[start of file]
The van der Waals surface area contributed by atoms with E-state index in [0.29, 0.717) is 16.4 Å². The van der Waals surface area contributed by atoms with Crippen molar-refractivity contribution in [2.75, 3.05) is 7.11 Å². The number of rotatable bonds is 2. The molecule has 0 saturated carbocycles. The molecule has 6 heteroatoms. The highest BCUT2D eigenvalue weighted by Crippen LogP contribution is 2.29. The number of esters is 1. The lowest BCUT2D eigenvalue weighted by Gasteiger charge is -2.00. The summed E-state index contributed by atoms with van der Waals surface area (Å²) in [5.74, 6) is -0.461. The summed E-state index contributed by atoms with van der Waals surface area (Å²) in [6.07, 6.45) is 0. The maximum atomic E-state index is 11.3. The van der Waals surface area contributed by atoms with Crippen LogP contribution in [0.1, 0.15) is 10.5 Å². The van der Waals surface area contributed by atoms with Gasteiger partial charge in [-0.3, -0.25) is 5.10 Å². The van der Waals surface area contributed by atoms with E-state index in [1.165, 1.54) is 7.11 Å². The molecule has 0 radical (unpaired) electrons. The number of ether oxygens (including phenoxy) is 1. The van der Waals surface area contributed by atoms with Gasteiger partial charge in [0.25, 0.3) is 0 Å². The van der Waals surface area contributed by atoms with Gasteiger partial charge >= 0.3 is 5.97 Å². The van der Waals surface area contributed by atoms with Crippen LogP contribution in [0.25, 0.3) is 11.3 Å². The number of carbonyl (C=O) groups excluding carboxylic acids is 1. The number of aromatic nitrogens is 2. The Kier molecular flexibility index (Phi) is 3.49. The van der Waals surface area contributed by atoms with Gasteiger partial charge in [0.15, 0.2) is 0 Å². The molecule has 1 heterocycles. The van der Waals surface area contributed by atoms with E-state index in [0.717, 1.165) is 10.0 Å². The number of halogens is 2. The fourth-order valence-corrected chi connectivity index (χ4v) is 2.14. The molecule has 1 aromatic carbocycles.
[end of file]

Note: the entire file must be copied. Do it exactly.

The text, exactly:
The van der Waals surface area contributed by atoms with E-state index in [0.29, 0.717) is 16.4 Å². The van der Waals surface area contributed by atoms with Crippen molar-refractivity contribution in [2.75, 3.05) is 7.11 Å². The number of rotatable bonds is 2. The molecule has 0 saturated carbocycles. The molecule has 6 heteroatoms. The highest BCUT2D eigenvalue weighted by Crippen LogP contribution is 2.29. The number of esters is 1. The lowest BCUT2D eigenvalue weighted by Gasteiger charge is -2.00. The summed E-state index contributed by atoms with van der Waals surface area (Å²) in [5.74, 6) is -0.461. The summed E-state index contributed by atoms with van der Waals surface area (Å²) in [6.07, 6.45) is 0. The maximum atomic E-state index is 11.3. The van der Waals surface area contributed by atoms with Crippen LogP contribution in [0.1, 0.15) is 10.5 Å². The van der Waals surface area contributed by atoms with Gasteiger partial charge in [-0.3, -0.25) is 5.10 Å². The van der Waals surface area contributed by atoms with E-state index in [1.165, 1.54) is 7.11 Å². The molecule has 0 radical (unpaired) electrons. The number of ether oxygens (including phenoxy) is 1. The van der Waals surface area contributed by atoms with Gasteiger partial charge in [0.25, 0.3) is 0 Å². The van der Waals surface area contributed by atoms with Gasteiger partial charge >= 0.3 is 5.97 Å². The van der Waals surface area contributed by atoms with Crippen LogP contribution in [0.25, 0.3) is 11.3 Å². The number of carbonyl (C=O) groups excluding carboxylic acids is 1. The number of aromatic nitrogens is 2. The Kier molecular flexibility index (Phi) is 3.49. The van der Waals surface area contributed by atoms with Gasteiger partial charge in [0.15, 0.2) is 0 Å². The molecule has 1 heterocycles. The van der Waals surface area contributed by atoms with E-state index in [0.717, 1.165) is 10.0 Å². The number of halogens is 2. The fourth-order valence-corrected chi connectivity index (χ4v) is 2.14. The molecule has 1 aromatic carbocycles.